Locals, health workers brave tough terrain to deliver life saving vaccines for children

Uzmi Athar
·5-min read

New Delhi, Nov 8 (PTI) With a bottle of sanitiser in his pocket and a mask on his face, 60-year-old Rameshwar Prasad walks long distances, sometimes wading through rivers, to ensure children in Bihar's Gaya district, who were not vaccinated for preventable infections due to the COVID-19 lockdown, are covered under routine immunisation services.

Prasad is a vaccine courier who goes house to house, identifying children and pregnant women who missed their routine vaccines against infections and diseases like tetanus and diphtheria, and also ensures vaccines are delivered on time.

'If I don't go, it will affect so many women and children. So, I have continued to do it with all precautions like wearing a face mask, washing my hands regularly and maintaining physical distance during collection and distribution of vaccines,' said Prasad, who is part of a pan-India network of around two lakh vaccine couriers.

Prasad said he cycled, walked and even waded through rivers to deliver vaccines to remote parts of Gaya district.

'When I have to go to Bentanawadhi village, I have to park my cycle in a neighbouring village. Then I have to walk two kilometres to reach there as there is no proper road. During this rainy season, I wade through rivers to ensure that vaccines reach on time,' he said In Karnataka's Lingsugur Taluk, 26-year-old Najeeta Begum, an auxiliary nurse midwife (ANM), braves tough terrain to reach villages.

'The villagers ask me, 'we have been asked not to venture out, why are you travelling?'. I had to answer and convince them that I am here to vaccinate a child or meet a pregnant women,' Begum said.

The village-level health worker said she, as per schedule, managed to cover everyone who missed their vaccination.

Begum and Prasad, like the rest of the couriers, work under the alternate vaccine delivery system (AVDS), which ensures immunisation of pregnant women and children while following COVID-19 appropriate behaviour.

The system is run by the government, UNICEF along with members of local village bodies, self-help groups, youths, volunteers, among others.

The couriers also inform people about routine vaccines and ask families not to miss their vaccination schedule at sub-health centres.

The UNICEF has supported the training of 674 cold chain handlers, 36 cold chain technicians and almost 45,000 alternate vaccine delivery personnel before the re-introduction of outreach immunisation sessions from May.

The lockdown across the country was imposed in March-end to prevent the spread of the coronavirus.

This training was necessary as vaccines need to be stored and transported at a certain temperature to ensure their potency and efficacy. The UN body said that it has also given a 'Bridge' training session to improve personnel's communication skills to deal with families and motivate them to come forward for vaccination.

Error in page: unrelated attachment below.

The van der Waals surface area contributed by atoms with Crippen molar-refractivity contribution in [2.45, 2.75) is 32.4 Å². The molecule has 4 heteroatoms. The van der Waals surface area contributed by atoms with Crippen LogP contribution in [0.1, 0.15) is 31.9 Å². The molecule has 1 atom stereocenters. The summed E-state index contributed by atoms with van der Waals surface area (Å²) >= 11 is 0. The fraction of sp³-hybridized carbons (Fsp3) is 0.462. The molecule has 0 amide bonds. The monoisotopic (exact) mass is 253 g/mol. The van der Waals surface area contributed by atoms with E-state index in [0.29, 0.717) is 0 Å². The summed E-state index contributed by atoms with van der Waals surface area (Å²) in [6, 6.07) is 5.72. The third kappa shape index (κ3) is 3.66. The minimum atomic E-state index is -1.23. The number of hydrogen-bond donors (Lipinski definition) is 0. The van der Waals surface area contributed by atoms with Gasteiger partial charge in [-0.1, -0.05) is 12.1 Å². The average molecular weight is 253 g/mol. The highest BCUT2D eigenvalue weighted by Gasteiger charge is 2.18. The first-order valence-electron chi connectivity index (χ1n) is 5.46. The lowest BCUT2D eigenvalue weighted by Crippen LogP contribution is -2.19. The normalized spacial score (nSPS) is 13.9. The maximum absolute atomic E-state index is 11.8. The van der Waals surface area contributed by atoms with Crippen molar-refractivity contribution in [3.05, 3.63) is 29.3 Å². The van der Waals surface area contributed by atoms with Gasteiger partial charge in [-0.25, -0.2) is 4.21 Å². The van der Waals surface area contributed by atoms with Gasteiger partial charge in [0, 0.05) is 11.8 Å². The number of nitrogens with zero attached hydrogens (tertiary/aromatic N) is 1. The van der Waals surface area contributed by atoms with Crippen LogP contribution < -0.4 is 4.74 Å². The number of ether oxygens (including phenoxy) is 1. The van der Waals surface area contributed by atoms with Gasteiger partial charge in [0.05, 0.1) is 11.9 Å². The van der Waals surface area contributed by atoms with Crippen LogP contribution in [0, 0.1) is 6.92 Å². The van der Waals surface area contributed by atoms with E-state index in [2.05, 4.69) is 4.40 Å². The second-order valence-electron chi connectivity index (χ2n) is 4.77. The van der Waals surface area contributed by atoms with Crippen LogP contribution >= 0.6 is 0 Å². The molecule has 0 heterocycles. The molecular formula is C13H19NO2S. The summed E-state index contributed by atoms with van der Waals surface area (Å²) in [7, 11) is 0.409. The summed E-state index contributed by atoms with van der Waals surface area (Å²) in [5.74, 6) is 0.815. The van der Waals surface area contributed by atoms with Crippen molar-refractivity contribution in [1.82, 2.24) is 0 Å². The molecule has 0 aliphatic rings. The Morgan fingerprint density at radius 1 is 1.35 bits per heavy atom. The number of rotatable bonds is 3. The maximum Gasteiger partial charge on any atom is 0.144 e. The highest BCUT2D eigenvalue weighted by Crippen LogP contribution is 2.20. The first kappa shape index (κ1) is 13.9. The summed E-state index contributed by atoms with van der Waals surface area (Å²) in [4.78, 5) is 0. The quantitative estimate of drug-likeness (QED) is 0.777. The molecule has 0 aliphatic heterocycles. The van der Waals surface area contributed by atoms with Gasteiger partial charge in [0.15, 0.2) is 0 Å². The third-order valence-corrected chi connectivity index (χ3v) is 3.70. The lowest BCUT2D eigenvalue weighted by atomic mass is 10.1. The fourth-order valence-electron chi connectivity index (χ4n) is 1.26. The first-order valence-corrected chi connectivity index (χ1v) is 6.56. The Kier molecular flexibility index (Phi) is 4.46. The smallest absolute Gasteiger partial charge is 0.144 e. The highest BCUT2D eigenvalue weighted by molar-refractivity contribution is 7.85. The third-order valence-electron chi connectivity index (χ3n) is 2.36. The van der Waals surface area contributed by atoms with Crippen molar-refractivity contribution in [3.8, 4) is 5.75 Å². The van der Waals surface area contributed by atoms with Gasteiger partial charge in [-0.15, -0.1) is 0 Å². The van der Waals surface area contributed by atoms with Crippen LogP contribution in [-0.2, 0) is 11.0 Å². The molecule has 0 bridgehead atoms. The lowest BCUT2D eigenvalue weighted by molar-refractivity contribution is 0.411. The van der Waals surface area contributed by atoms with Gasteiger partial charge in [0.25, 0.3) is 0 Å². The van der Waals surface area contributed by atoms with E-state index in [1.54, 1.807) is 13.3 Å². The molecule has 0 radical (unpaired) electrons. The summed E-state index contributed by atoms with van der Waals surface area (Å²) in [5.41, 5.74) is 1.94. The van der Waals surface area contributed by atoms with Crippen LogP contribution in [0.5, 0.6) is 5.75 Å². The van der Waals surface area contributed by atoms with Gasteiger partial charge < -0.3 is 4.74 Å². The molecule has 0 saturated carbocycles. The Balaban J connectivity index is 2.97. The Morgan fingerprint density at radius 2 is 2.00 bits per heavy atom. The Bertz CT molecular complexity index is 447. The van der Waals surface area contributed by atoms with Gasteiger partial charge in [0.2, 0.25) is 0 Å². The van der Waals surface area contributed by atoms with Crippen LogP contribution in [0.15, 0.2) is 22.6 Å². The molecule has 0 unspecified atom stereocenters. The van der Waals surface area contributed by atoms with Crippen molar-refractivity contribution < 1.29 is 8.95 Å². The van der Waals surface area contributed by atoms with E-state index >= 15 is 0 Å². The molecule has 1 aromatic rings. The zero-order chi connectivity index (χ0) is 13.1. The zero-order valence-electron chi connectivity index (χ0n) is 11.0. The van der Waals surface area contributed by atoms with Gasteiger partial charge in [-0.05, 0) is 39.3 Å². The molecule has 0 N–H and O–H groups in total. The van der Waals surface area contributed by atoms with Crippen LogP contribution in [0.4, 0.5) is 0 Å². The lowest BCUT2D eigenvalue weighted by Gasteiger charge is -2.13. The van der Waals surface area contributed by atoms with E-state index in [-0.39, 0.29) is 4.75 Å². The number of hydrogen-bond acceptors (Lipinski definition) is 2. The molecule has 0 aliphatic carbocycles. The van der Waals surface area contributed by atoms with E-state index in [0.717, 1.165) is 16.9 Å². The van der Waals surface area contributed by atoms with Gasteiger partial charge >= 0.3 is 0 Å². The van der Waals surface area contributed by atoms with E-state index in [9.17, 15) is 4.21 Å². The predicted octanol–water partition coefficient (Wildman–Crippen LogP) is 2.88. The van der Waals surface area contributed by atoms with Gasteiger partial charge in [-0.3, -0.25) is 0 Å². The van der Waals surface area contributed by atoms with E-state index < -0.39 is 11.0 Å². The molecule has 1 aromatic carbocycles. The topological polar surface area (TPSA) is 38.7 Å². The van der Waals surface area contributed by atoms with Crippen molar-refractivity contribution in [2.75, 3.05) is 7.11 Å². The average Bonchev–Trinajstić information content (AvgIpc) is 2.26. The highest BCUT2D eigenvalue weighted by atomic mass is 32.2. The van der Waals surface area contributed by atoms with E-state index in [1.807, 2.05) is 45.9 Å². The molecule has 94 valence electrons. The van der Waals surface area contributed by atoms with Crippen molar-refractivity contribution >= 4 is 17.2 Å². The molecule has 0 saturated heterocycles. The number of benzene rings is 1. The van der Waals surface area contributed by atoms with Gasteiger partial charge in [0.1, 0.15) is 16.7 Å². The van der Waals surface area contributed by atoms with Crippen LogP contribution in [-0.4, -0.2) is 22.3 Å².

There were some gaps in coverage (immunisation services) because of the COVID-19 pandemic due to restriction in movement of man and material to contain the spread of the infection, a senior government official said.

'However, the government came up with guidelines to ensure access to essential services in mid-April that resulted in guiding states on how to conduct vaccination sessions by taking due precautions. The states too worked on innovative ideas and the services were restored,' the official said.

Elaborating on the process of the alternate system, a UNICEF spokesperson said during and after the lockdown when the regular road transport mechanism was affected, this system was functional and it supported in vaccine delivery and resumption of routine immunisation services.

'The AVDS is based on local need, and depending upon local support and means for transport,' he said.

Local support is provided by a wide variety of committed community members ranging from youths, volunteers, self help groups to farmers, drivers etc. India air force helicopters too came forward to support vaccine delivery in unreachable areas in north-eastern regions, the spokesperson said.

The government along with partners ensured supportive supervision visits for outreach sessions and hand holding health workers for surveys to identify children who missed routine immunisation.

The spokesperson said that there was a decline in vaccination in the initial months of lockdown (April and May), however recovery trends were seen in the subsequent months.

Reluctance to visit vaccination centres for the fear of exposure to COVID-19 infection was not the only reason for a slump in vaccination but issues like limited public transport, lockdown measures and physical distancing, too, prevented people from taking their children for vaccination or even visiting health centres, he said.

'But, India was quick to respond to this unprecedented situation and the results have been telling. Basic immunisation services have received a huge boost and the vaccination drive has reached pre-pandemic levels,' the spokesperson said.

Luigi d'Aquino, Chief of Health, UNICEF India, called it vital to ensure that immunization services continue to be available to every child, and that communities, families, and caregivers of children are continually aware of the importance of full immunization.

Henrietta Fore, UNICEF Executive Director, said that 'we cannot allow the fight against one deadly disease to cause us to lose ground in the fight against other diseases' She said addressing the global COVID-19 pandemic is critical.

'However, other deadly diseases also threaten the lives of millions of children in some of the poorest areas of the world. That is why today we are urgently calling for global action from country leaders, donors and partners,' she said.

From January till August 2020, over 12 million children were vaccinated, according to data from the Union Health Ministry. PTI UZM ANB ANB